The term 'leverage' is a mirage on the horizon of today's productivity culture. It is elusive. Everyone talks about "leveraging your time" but no one really knows how to consistently apply it. We automate, we delegate, we standardize … and still, we are overwhelmed.
So let’s put aside “leverage” for the time being. This piece is all about using systems thinking to get a handle on your productivity … and the one mistake I see people make repeatedly.
To begin with, what do I mean by “systems”? In the context of productivity, you can think of a system as a workflow or routine that you use to conserve the amount of attention you expend on recurring tasks. Our attention is a precious commodity that needn’t be squandered on activities that are routine.
Systems Protect Your Attention
Think about your productivity as a network of interacting systems and goals. The systems take care of recurring tasks and routines: they are the foundation of your productivity. You will not be able to work towards your goals if your systems are not robust.
The reason for this is that you have - we all have - a finite amount of attention. The job of a system is to free up your attention from recurring tasks and problems so you can focus on your goals and relax. A robust system will give you peace of mind; the trust that you can direct your attention elsewhere.
An example of a system is the way I handle inbound messages: I have two inboxes, one for email in Superhuman, and one for all my messaging services in Compose. I check them once per day and reduce both inboxes to zero. This process takes about 60-90 minutes each day.
In the past, I used to respond throughout the day. I switched in and out of my inbox. It resulted in spending hours on my phone and computer. The context switching killed my concentration. It felt like work, but it really was a waste of time.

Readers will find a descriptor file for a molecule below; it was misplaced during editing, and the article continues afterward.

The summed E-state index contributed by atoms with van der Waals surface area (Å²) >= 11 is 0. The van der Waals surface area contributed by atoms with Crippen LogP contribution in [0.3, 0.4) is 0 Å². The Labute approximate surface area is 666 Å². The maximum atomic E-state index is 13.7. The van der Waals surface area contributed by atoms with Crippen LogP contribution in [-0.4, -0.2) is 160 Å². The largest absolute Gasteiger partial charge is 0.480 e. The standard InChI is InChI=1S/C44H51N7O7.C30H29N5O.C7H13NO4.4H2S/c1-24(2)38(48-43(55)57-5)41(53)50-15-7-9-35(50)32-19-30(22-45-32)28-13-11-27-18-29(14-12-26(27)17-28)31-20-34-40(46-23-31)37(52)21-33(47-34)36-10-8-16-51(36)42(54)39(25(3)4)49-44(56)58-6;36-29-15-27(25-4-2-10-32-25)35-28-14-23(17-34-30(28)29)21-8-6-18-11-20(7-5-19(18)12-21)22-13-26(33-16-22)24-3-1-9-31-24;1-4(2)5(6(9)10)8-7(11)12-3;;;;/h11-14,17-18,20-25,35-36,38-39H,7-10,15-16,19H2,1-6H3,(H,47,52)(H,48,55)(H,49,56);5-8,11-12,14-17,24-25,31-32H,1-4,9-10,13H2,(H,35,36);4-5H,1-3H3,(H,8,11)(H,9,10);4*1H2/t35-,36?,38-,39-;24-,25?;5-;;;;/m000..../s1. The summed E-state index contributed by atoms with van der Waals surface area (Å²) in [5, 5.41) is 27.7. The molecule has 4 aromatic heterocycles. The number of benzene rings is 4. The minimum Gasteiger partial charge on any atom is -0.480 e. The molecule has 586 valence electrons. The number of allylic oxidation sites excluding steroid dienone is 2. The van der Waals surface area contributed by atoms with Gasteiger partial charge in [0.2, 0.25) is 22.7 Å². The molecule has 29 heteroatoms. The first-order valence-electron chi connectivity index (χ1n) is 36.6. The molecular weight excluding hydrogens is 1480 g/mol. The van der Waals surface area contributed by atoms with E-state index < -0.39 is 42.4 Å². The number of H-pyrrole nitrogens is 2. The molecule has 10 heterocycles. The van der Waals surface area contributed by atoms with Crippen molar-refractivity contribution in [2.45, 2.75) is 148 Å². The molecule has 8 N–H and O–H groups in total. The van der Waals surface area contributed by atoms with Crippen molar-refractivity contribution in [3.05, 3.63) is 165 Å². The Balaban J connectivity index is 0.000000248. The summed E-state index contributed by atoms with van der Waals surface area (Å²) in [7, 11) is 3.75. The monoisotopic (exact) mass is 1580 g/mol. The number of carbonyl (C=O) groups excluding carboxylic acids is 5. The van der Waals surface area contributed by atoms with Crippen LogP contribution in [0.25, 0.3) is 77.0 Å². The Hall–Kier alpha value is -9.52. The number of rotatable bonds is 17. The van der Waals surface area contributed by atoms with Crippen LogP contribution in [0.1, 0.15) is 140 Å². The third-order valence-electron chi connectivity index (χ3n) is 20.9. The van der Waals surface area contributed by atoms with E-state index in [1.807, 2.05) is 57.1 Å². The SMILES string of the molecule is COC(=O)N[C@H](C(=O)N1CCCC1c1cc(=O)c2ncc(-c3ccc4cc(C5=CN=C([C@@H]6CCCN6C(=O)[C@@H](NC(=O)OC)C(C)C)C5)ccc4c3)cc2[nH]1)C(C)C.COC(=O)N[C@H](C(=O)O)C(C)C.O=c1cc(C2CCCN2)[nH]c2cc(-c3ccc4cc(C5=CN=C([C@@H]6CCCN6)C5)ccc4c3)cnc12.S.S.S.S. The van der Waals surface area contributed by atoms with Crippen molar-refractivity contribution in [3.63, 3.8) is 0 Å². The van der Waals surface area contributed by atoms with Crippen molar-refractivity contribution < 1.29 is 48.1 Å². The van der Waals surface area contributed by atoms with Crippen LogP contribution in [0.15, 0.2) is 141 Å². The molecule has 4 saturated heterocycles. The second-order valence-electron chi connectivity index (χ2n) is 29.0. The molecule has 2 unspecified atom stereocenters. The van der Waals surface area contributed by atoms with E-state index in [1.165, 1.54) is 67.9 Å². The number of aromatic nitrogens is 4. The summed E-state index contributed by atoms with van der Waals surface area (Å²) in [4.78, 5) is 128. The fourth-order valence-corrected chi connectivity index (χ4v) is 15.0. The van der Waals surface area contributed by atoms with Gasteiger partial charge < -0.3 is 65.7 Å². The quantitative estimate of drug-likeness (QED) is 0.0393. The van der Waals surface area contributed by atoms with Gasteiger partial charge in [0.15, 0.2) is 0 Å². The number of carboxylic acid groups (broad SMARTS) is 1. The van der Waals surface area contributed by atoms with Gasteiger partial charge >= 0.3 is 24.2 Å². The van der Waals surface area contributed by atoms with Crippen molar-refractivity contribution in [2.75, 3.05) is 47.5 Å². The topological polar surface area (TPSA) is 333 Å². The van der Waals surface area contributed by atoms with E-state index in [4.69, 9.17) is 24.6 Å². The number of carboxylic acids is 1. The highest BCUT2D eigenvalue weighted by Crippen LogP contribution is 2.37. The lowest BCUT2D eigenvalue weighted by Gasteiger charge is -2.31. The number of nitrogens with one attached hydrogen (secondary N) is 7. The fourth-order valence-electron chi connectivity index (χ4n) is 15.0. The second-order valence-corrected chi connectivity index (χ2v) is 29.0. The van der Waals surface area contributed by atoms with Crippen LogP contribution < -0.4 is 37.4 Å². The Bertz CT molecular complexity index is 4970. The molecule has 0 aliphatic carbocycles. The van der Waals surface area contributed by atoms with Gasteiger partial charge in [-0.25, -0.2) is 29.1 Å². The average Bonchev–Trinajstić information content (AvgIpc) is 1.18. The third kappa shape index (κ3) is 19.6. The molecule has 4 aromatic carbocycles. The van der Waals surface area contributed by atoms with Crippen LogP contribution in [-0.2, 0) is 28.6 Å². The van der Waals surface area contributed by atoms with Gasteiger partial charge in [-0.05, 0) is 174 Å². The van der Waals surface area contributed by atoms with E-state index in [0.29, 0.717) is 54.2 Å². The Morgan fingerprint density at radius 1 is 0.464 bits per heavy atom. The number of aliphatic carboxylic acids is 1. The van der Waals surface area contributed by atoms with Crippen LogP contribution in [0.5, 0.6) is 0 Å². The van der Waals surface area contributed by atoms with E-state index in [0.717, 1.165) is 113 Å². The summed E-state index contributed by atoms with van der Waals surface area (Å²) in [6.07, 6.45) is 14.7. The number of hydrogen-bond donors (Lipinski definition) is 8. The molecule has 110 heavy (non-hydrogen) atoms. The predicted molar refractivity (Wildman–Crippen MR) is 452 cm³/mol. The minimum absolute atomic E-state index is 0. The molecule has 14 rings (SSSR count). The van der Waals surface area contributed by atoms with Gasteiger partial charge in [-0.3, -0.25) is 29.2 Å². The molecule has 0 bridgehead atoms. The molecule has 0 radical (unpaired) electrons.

James Clear, above, puts it best. He’s saying none of your lofty goals will fly if you cannot devote the necessary attention to them. And in order to do that, you need to get systems in place that protect that attention.
A lot of coaching clients come to me because they want to progress in their role. More often than not, their problems don’t arise from their lack of goals. Rather, their problems come from a lack of systems. Their attention is bogged down in the daily grind; they cannot focus on their goals, and thus they cannot progress.
Stop right here, grab a piece of paper and list some of the systems - those workflows and routines - you already established in your life. To make things easy, pick a specific area of your life, such as the way you handle messages or the way you manage your team.
Your Systems Are Not Sustainable
Here’s the problem: 99% of us are building on terrible foundations. We have all these systems running that are failing by the day, built for a way smaller workload or an entirely different purpose.
We are lying to ourselves.
Notice the frustrated “we”? I am dealing with this myself! Coming back to my inbox, here is what my spiral of overwhelm looked like:
- I conveniently ignore how much time I spend on email throughout the day.
- This means I schedule way too many calls and meetings.
- I start to undergo strain and attempt to resist the wave of work washing over me. I work late and respond to email under pressure. I feel busy and out of breath.
- I begin to recognize that I cannot deal with 140% workload.
- Frustrated with myself, I give in and let the wave wash over me. More and more emails and messages start to pile up.
- On Sunday night, much to the disdain of my wife, I plow through hundreds of emails in my inbox and wipe the slate clean. Back to #1.
We are lying to ourselves. You are, I am, and most of my clients are. But if we put on our systems thinker hat again, we’ll see there is a way out of this mess. And that is to build sustainable systems. Sustainable systems are built on realistic assumptions of how much attention a workflow needs. Sustainable systems give you a sense of control. Sustainable systems are a source of trust and confidence.